ThinkFun has been making interesting games for years with the desire to make learning fun for students. It’s no surprise then that their latest line of board games has been aimed at teaching young students a skill that will become more and more necessary as we move through the 21st century: coding and programming.
ThinkFun have released three new entries in their coding boardgame line-up: Robot Repair, On the Brink, and Rover Control. These three games teach different fundamentals of coding and programming, from the way programmers think and using logic and core concepts to understand how lines of code work. The games were designed by Mark Engelberg, who used to be a NASA researcher, and they look to bring coding more into the mainstream.
On The Brink is the first game in the series. It aims to build up the mental skills they need to understand basic coding concepts. The idea is to move your robot across a map containing colored squares to the finish point. Using a challenge booklet and movement cards, the player solves the puzzle by determining what action the robot should take based on the challenge laid out in front of them. Rover Control, the second game in the //CODE series, teaches key computer science concepts such as control structures, loops, and conditionals. There are 40 challenges in Rover Control, each one testing your ability to follow instructions to color pathways that the Rover can follow to complete its mission.
Robot Repair is the final game in the //CODE series, and this is the one that is the most advanced in my mind. Robot Repair teaches Boolean logic principles, an integral part of programming. While playing Robot Repair, you’re essentially trying to repair the robot’s brain. The game board itself is the brain and you use the challenge booklet and the power cell tokens included with the game to solve the puzzle. The game is even available as an Hour of Code game online, for those who want to try their hand at solving its puzzles.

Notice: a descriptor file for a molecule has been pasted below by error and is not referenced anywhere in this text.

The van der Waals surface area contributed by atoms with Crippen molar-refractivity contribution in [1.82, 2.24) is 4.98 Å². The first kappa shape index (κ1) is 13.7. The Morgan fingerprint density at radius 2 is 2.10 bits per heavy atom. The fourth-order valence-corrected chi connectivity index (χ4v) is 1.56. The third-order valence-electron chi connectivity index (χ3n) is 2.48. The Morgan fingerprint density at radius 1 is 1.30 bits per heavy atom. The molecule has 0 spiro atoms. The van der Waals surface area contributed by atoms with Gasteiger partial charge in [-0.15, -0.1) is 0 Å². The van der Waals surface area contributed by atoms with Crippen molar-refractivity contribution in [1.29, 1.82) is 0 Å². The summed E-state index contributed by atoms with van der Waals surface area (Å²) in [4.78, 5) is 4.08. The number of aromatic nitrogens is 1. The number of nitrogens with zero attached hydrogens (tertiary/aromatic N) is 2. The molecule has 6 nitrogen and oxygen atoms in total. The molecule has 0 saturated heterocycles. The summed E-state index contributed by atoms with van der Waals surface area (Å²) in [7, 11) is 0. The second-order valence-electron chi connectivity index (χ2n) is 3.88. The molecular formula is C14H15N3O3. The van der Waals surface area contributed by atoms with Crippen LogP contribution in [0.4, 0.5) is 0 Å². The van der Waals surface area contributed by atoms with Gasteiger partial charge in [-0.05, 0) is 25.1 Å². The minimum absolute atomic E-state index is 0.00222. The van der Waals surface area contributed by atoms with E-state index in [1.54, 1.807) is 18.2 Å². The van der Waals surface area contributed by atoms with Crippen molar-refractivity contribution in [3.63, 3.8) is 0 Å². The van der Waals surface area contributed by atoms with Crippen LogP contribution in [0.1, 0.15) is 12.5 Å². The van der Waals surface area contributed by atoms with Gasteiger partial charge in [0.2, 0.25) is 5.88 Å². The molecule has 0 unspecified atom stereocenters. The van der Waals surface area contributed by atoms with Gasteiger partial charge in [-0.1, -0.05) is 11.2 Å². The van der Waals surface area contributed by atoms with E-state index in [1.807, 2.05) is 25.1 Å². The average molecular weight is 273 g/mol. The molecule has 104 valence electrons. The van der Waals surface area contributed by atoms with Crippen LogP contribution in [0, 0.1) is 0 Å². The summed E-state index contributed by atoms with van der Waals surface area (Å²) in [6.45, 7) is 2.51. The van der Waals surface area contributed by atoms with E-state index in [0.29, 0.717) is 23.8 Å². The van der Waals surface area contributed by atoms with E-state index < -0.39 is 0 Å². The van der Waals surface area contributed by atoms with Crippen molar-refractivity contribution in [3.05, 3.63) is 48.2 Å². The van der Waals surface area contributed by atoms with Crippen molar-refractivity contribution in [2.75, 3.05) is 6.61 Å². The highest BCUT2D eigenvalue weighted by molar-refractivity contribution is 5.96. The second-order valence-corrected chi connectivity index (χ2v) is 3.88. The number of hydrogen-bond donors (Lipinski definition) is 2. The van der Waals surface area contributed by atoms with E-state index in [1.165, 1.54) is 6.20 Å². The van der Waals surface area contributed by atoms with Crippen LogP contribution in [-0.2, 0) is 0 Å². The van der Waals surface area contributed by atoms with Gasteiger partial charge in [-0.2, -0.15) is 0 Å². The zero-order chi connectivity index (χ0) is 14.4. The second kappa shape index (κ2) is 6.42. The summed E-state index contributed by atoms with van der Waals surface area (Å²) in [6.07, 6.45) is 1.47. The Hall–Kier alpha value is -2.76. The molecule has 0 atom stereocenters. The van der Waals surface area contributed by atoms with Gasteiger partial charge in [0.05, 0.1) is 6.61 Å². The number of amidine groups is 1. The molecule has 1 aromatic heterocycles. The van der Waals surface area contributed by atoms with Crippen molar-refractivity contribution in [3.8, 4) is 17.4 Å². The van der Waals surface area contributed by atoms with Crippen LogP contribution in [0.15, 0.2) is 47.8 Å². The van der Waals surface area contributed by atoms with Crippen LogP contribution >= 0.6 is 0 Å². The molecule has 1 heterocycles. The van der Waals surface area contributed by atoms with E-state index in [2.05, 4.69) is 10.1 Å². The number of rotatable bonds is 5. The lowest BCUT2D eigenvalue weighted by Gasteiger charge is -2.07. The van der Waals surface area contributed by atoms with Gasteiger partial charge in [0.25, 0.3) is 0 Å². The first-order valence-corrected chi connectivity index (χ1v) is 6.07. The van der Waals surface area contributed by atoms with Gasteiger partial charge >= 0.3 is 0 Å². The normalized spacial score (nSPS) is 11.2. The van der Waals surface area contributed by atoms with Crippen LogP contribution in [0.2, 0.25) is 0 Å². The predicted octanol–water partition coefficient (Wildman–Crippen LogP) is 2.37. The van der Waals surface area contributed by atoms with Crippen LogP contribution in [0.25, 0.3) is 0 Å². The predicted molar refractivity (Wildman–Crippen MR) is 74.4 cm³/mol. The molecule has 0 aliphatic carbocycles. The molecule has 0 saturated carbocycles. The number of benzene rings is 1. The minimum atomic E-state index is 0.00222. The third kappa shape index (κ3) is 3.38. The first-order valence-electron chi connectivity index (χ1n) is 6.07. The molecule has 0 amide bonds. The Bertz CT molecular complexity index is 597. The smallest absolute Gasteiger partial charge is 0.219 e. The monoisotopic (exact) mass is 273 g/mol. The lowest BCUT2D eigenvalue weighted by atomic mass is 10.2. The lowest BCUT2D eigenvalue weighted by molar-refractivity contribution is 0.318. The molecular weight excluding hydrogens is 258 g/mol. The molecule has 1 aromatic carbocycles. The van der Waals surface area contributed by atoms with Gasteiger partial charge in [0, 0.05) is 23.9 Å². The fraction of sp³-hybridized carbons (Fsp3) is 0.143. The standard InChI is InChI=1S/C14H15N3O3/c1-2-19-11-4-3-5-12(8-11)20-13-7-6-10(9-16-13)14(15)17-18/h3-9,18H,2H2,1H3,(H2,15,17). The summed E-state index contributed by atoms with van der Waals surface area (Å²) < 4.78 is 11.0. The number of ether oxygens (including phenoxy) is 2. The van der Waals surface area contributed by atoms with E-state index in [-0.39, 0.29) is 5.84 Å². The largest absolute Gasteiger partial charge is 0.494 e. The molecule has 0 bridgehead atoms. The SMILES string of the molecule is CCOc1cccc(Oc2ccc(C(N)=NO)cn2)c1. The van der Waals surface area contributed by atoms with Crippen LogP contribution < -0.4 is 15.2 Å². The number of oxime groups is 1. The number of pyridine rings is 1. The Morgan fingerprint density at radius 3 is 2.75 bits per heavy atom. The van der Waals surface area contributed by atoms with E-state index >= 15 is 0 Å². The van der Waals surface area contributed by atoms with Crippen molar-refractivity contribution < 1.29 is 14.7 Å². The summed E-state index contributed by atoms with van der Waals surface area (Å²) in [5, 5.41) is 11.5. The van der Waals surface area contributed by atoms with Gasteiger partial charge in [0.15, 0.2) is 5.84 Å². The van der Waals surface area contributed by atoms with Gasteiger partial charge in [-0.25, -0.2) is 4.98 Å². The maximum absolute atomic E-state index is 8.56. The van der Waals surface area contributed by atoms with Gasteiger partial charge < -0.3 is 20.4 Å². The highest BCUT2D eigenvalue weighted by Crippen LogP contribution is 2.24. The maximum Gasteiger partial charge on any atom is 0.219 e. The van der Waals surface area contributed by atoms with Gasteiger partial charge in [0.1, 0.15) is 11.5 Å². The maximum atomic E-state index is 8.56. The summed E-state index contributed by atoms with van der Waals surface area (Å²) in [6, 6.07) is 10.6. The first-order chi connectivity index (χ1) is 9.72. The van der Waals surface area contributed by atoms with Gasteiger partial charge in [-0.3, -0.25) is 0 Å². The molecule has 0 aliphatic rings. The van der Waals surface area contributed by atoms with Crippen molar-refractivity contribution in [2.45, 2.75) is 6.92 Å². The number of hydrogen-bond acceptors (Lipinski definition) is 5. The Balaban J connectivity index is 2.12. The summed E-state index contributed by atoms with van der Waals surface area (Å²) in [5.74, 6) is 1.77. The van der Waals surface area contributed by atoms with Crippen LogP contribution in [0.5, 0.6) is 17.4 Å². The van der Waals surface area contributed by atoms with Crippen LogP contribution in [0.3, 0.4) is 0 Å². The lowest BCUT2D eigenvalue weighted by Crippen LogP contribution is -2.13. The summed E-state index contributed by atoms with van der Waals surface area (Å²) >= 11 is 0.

Robot Repair and the other games in the //CODE series teach kids to think critically about the problem in order to be able to solve it in the end. ThinkFun has an interesting concept that teaches coding and programming concepts at the kitchen table rather than tied to a screen, and it works by all accounts. Using the game at home with my kid has seen some great results as she’s been able to solve puzzles in On the Brink and Rover Control on her own whereas when we started she was unable to get past the first puzzle without help.
ThinkFun’s goal of making learning fun has by and large successful since the company started over 30 years ago. The //CODE games, which are available in Target stores if you’re looking to get your hands on them, is able to teach valuable concepts and grow a desire in kids to learn more about coding and programming. And with technology and jobs being so intertwined right now and definitely into the future, these types of games aim to help kids learn at a young age to foster that desire to learn more in the years to come.